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weedrea

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weedrea last won the day on March 14

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About weedrea

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  • Birthday 14/05/1976

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    Female
  • Location
    Western Isles

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  1. I was a similar age to you when I had my bleed (I was 39). My advice would be: - Drink lots and lots of water - Have a lie down or nap, even for just 1/2 hr, every evening - does wonders to just give your brain a little rest for a while. I had a whole year of this and still do it when stress levels are high - Take it easy with work. I had 3 months off and then 3 months building back up to full time. I'd recommend either Fridays off to give you a long weekend or Wednesdays. Wednesdays I found particularly helpful so that I was only working 2 days at a time - Build up your own confidence regarding exercise. Whilst I can't prove it, I'm sure strenuous in the days leading up to my bleed had some effect. But that's my own thoughts. I built up slowly, maybe only managing 5 mins walking at first (I was afraid to go out of sight of the house). I have found swimming to be an excellent, low impact exercise. I've recently gone on my bike for the first time, managing ~18 miles. Wonderful to have that freedom again (with a helmet of course!!). I wish you all the best in your recovery. Andrea
  2. Very wise to cross the T's etc. I had a period of continual headaches and in the end found out it was caused by sucralose. I'd started taking some supplements to try and help with my arthritis and ended up giving me a constant headache! Fingers crossed that you find some answers.
  3. Thanks all for your kind words. I used to have to fly to Glasgow or Inverness 3 or 4 times a month with work before my bleed. Now I'm not quite so relaxed about traveling but still have to do it at least one a month. So as well as my scan, I get to distract myself with work meetings... Lucky me! I'll also hopefully get to finish my book on Edwyn Collins' recovery. It's been a tough, but inspiring read. I watched a programme last week on The Proclaimers (if you like them I'd thoroughly recommend it on iPlayer). Edwyn had been the producer on one of their albums. It was just so lovely to see him on the screen remembering, talking and laughing.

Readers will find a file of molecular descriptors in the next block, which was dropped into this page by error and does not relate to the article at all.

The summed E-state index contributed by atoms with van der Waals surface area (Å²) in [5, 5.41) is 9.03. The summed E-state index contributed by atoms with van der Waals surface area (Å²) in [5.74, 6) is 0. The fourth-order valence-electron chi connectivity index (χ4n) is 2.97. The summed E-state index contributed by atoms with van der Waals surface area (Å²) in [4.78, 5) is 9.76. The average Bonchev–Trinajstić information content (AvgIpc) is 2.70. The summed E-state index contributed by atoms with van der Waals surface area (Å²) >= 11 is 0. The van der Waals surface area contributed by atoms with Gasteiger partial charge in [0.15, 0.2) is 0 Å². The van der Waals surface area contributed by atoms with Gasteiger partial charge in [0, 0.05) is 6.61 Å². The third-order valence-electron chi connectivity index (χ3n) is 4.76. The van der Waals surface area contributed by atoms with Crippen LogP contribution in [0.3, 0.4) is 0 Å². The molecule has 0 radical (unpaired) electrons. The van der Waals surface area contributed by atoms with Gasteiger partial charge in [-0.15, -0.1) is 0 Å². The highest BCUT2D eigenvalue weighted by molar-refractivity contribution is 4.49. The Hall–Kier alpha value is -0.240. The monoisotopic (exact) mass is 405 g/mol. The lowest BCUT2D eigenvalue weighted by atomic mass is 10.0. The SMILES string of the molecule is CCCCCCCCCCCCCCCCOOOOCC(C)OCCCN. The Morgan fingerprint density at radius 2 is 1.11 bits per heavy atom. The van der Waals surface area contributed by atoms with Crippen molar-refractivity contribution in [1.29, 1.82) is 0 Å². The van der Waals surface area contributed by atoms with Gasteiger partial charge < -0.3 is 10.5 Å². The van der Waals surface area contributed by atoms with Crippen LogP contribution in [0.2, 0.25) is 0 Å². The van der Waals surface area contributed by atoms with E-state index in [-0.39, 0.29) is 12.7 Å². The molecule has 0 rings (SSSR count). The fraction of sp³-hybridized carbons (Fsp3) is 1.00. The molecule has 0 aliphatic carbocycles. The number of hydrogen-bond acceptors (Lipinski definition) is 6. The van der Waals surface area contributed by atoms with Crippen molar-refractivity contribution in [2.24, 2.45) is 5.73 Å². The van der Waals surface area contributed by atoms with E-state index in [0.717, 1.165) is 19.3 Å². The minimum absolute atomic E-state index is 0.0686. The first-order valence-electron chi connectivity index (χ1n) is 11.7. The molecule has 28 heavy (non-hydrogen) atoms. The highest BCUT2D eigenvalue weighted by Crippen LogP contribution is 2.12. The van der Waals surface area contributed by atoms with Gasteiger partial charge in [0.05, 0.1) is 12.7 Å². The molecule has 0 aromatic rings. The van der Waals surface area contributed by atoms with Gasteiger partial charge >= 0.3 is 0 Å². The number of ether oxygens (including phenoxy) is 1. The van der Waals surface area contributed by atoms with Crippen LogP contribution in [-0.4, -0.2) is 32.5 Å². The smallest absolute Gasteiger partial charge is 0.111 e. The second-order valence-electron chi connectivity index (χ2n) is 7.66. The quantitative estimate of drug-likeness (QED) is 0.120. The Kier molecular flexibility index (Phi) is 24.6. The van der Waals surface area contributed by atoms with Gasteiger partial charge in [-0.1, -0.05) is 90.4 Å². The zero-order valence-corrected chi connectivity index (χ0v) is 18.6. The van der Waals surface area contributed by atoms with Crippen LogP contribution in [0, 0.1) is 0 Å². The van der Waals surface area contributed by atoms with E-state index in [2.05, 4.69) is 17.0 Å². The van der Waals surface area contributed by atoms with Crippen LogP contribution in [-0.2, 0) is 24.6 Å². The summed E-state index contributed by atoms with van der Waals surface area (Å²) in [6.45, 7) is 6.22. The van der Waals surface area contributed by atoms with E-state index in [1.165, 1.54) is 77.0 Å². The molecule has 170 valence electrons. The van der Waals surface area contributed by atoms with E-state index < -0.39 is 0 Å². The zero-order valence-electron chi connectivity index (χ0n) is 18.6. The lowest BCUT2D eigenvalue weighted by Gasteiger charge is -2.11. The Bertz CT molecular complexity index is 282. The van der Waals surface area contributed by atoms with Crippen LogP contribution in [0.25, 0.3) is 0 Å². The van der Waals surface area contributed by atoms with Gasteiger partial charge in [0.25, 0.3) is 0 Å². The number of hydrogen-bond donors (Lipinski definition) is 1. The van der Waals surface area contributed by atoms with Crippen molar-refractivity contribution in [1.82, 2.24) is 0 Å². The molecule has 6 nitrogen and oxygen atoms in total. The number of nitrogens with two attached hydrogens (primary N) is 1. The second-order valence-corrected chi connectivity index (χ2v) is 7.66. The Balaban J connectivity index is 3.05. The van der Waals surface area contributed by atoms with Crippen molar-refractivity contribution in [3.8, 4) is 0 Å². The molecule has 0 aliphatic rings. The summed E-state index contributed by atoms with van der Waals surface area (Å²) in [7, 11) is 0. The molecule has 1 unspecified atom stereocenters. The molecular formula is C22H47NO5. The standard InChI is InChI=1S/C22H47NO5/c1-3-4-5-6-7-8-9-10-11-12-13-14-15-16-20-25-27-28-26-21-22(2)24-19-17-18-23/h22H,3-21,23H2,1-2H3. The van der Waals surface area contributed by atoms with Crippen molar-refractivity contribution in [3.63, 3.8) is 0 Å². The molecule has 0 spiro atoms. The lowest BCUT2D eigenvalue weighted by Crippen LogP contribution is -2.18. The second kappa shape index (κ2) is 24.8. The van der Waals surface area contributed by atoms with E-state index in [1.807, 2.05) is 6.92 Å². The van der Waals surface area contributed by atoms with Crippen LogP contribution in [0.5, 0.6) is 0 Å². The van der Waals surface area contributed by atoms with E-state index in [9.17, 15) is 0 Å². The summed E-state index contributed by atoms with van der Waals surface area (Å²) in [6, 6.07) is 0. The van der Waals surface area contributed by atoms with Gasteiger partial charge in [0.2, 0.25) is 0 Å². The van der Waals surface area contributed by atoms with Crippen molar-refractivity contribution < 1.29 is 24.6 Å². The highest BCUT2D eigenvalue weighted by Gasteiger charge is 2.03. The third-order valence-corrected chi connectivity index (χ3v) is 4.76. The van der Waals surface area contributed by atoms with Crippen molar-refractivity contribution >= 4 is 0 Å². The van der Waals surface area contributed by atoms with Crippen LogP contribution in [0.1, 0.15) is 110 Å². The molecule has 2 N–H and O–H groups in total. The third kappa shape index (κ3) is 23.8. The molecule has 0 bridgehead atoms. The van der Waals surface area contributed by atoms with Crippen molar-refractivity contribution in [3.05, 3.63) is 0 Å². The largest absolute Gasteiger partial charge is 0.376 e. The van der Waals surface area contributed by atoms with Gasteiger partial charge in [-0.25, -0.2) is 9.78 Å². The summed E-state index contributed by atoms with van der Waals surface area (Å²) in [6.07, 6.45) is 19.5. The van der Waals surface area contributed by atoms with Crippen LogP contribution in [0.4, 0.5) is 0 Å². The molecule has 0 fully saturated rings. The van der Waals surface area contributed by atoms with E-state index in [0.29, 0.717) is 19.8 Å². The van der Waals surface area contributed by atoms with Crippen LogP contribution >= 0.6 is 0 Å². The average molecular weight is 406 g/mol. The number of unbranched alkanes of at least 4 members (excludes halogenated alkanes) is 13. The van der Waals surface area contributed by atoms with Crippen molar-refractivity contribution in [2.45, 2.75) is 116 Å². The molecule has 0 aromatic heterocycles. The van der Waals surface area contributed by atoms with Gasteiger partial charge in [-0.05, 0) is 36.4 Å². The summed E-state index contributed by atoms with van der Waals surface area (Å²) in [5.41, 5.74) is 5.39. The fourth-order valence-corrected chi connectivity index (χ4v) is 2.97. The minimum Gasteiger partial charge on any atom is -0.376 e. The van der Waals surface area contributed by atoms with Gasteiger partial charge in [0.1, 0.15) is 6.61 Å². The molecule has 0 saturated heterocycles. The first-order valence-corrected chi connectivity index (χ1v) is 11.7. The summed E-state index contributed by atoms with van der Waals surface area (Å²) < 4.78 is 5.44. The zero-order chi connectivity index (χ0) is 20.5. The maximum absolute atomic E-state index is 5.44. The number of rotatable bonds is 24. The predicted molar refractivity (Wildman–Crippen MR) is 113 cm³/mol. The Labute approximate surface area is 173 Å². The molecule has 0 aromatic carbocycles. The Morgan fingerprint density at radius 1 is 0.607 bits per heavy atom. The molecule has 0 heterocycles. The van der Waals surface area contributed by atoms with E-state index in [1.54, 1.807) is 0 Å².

4. 4 years today I had my bleed. Where does the time go? Been feeling pensive and a little anxious about it. I'm off to Glasgow on Monday for my 4 year check up scan. The last one I had was 2 years ago so having another scan suddenly brings the memories all back. Also, when I had my 1 year scan, I went with my mum. At that stage she had already had terminal cancer for 18 months. Those few days in Glasgow were probably the last quality time I spent with her as she was just overwhelmed by cancer during her last 6 months. So many mixed emotions about it all. Thanks guys for all the support. Andrea
  5. Welcome to the group. I live in the Western Isles and I too got the air ambulance to the central belt....though I got taken to Glasgow, so I presume you're from the east coast of Scotland. What would we do without the air ambulance? Live savers indeed. I'm just coming up on 4 years since my bleed and coiling. It definitely takes a while to get back on an even keel. As for stressing about the coil - that is normal. I had check-up scans after 6 months, 12 months, 24 months and (after none last year) I'm off in the next week for my 4-year scan. They'll keep monitoring it until they're sure everything is stable. Depending on where you are, they will likely do your scans down in Edinburgh. I had my first scan in Inverness (no MRI in Stornoway so this is closest) but I'll be honest, it was a pain to organise as it was different health boards so now I just go down to Glasgow for my check-ups. I had 3 months off work, and a further 3 months working up to full time. I am fortunate to work from home and still now 4 years later I find it hard when I have to travel for work and spend time in the office. Take it easy and sleep, sleep sleep! I think it was best part of a year before I could cope without a half-hour evening snooze. I still do it when work is stressful. Glad you've found this group. It's very encouraging speaking with others who understand what you're going through. Andrea
  6. Welcome! A Doonhamer are you? My hubby is from Dumfries and we used to live there a while back. Beautiful part of the country to live in. Andrea x
  7. For me it is like a brain fog when I can't think on my feet, take extra time to answer questions when someone's talking to me. Almost like the words are hidden. The other sign for me is grumpiness! When I loose my cool because I can't think straight, I get sent to my bed like a kid!! Half-hour eyes shut is usually enough to reset.